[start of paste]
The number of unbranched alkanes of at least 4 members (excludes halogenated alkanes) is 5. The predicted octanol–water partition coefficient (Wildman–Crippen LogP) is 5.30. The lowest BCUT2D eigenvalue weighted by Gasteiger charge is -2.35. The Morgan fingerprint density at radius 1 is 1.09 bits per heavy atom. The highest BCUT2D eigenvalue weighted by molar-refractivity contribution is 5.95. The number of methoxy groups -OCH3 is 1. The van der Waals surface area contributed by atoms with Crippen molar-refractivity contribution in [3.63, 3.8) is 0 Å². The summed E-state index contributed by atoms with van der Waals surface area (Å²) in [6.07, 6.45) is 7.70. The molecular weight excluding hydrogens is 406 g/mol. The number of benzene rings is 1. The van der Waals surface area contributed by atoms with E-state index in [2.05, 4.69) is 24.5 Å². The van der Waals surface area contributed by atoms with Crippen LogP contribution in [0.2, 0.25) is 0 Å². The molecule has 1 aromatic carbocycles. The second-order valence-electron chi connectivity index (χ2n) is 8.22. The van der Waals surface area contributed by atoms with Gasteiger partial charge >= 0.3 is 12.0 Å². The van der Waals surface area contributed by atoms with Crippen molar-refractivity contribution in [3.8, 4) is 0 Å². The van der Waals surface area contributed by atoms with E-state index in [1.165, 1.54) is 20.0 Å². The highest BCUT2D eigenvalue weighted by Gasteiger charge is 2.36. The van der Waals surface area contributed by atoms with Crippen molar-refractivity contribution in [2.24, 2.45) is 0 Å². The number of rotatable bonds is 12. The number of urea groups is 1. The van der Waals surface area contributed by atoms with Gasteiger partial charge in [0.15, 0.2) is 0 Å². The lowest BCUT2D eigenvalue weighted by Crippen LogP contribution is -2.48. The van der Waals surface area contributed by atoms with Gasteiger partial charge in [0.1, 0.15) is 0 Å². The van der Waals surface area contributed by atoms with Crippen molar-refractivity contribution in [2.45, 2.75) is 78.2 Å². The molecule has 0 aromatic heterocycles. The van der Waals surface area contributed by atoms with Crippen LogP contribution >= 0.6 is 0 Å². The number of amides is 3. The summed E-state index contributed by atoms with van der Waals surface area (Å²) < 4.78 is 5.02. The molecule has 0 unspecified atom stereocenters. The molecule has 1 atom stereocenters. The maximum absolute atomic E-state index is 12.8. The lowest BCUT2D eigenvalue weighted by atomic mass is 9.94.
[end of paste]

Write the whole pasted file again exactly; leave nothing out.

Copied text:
The number of unbranched alkanes of at least 4 members (excludes halogenated alkanes) is 5. The predicted octanol–water partition coefficient (Wildman–Crippen LogP) is 5.30. The lowest BCUT2D eigenvalue weighted by Gasteiger charge is -2.35. The Morgan fingerprint density at radius 1 is 1.09 bits per heavy atom. The highest BCUT2D eigenvalue weighted by molar-refractivity contribution is 5.95. The number of methoxy groups -OCH3 is 1. The van der Waals surface area contributed by atoms with Crippen molar-refractivity contribution in [3.63, 3.8) is 0 Å². The summed E-state index contributed by atoms with van der Waals surface area (Å²) in [6.07, 6.45) is 7.70. The molecular weight excluding hydrogens is 406 g/mol. The number of benzene rings is 1. The van der Waals surface area contributed by atoms with E-state index in [2.05, 4.69) is 24.5 Å². The van der Waals surface area contributed by atoms with Crippen LogP contribution in [0.2, 0.25) is 0 Å². The molecule has 1 aromatic carbocycles. The second-order valence-electron chi connectivity index (χ2n) is 8.22. The van der Waals surface area contributed by atoms with Gasteiger partial charge >= 0.3 is 12.0 Å². The van der Waals surface area contributed by atoms with Crippen molar-refractivity contribution in [3.8, 4) is 0 Å². The van der Waals surface area contributed by atoms with E-state index in [1.165, 1.54) is 20.0 Å². The highest BCUT2D eigenvalue weighted by Gasteiger charge is 2.36. The van der Waals surface area contributed by atoms with Crippen molar-refractivity contribution in [2.24, 2.45) is 0 Å². The number of rotatable bonds is 12. The number of urea groups is 1. The van der Waals surface area contributed by atoms with Gasteiger partial charge in [0.15, 0.2) is 0 Å². The lowest BCUT2D eigenvalue weighted by Crippen LogP contribution is -2.48. The van der Waals surface area contributed by atoms with Gasteiger partial charge in [0.1, 0.15) is 0 Å². The van der Waals surface area contributed by atoms with Crippen molar-refractivity contribution in [2.45, 2.75) is 78.2 Å². The molecule has 0 aromatic heterocycles. The van der Waals surface area contributed by atoms with Crippen LogP contribution >= 0.6 is 0 Å². The number of amides is 3. The summed E-state index contributed by atoms with van der Waals surface area (Å²) < 4.78 is 5.02. The molecule has 0 unspecified atom stereocenters. The molecule has 1 atom stereocenters. The maximum absolute atomic E-state index is 12.8. The lowest BCUT2D eigenvalue weighted by atomic mass is 9.94.